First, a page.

Since appearing on Japanese phones in the 1990s, emoji have been popular around the globe. It has just become a featured communication feature in recent years. Not only for youth people, emoji is the language for everyone. That puts pressure on designers and sets the standard for emoji. If you want to become a global language, emoji need to develop continuously for all cultures.
Nowadays, there are thousands of emojis that represent people in many ways, and emojis represent how we interact with the world. In the trend of digitization and globalization, emoji will become an important translation and communication tool.
Emoji first was created in 1999 by Japanese artist Shigetaka Kurita. At that time, Kurita was working for i-mode, the original mobile internet platform of the network operator Docomo. Kurita’s idea was to create an attractive interface to convey information in a simple and concise manner. For example, a cloud icon instead of a cloudy weather state.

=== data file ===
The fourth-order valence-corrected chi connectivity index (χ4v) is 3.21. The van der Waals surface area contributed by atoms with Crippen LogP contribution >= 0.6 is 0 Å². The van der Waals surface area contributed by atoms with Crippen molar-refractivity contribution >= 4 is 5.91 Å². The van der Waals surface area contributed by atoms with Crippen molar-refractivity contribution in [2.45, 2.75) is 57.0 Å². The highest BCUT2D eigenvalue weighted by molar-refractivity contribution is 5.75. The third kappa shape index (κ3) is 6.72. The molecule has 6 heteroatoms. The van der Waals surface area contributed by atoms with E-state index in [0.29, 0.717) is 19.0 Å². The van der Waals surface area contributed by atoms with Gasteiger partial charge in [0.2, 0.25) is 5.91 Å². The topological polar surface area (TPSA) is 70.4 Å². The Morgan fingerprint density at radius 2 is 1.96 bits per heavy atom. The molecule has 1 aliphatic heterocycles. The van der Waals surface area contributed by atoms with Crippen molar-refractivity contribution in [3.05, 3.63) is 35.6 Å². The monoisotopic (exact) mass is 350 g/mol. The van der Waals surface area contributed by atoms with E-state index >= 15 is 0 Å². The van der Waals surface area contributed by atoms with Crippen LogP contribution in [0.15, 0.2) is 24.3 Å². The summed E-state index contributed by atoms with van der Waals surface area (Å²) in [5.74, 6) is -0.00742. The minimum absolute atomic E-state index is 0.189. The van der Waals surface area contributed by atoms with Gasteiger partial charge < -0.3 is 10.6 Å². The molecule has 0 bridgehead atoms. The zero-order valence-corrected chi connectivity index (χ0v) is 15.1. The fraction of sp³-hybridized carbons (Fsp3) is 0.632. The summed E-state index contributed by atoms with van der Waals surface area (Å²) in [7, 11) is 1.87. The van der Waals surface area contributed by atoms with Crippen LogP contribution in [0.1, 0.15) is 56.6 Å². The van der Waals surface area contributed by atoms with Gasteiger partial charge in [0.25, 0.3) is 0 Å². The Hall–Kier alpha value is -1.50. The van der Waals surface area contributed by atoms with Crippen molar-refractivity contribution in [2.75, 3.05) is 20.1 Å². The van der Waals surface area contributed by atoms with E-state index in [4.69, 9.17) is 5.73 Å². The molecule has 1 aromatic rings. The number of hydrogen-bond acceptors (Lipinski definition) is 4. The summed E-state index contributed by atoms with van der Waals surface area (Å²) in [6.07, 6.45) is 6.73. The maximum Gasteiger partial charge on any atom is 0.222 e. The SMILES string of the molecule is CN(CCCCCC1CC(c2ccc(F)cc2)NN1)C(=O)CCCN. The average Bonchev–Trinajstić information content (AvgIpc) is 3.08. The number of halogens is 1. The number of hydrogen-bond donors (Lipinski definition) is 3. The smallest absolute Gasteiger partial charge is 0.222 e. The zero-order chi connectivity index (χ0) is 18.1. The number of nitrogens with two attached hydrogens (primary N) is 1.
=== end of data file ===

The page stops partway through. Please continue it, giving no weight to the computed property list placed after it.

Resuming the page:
Emoji quickly gained popularity in Japan as rival companies learned from Docomo’s ideas. The mobile phone boom in the mid-2000s was when companies outside Japan like Apple saw the potential of emoji.
Subsequent emojis will depend on a recommendation submitted to the Unicode Association. Anyone can submit emoji suggestions, just the pattern of the icon. In addition to messages, emoji today also appear in many forms such as Apple’s Animoji or Facebook Avatar. As technology moves beyond tiny phones, emoji will also emerge in new forms.
Not only for texting, but now emoji is a digital language. The Unicode consortium approves new emojis every year, which are often included in operating system updates.
First of all, it has to be proposed to the Unicode Association, explaining why it should be included and the details for emoji design. The proposal is reviewed by a sub-committee of the Unicode Association, and will be approved if approval is received from the members.
The proposal was approved by the Unicode Association in 2010. Being recognized by Unicode not only helps the emoji’s vocabulary continue to grow, but also validates emoji as a form of communication. That’s when emoji became the new language. Emoji have become too common to ignore.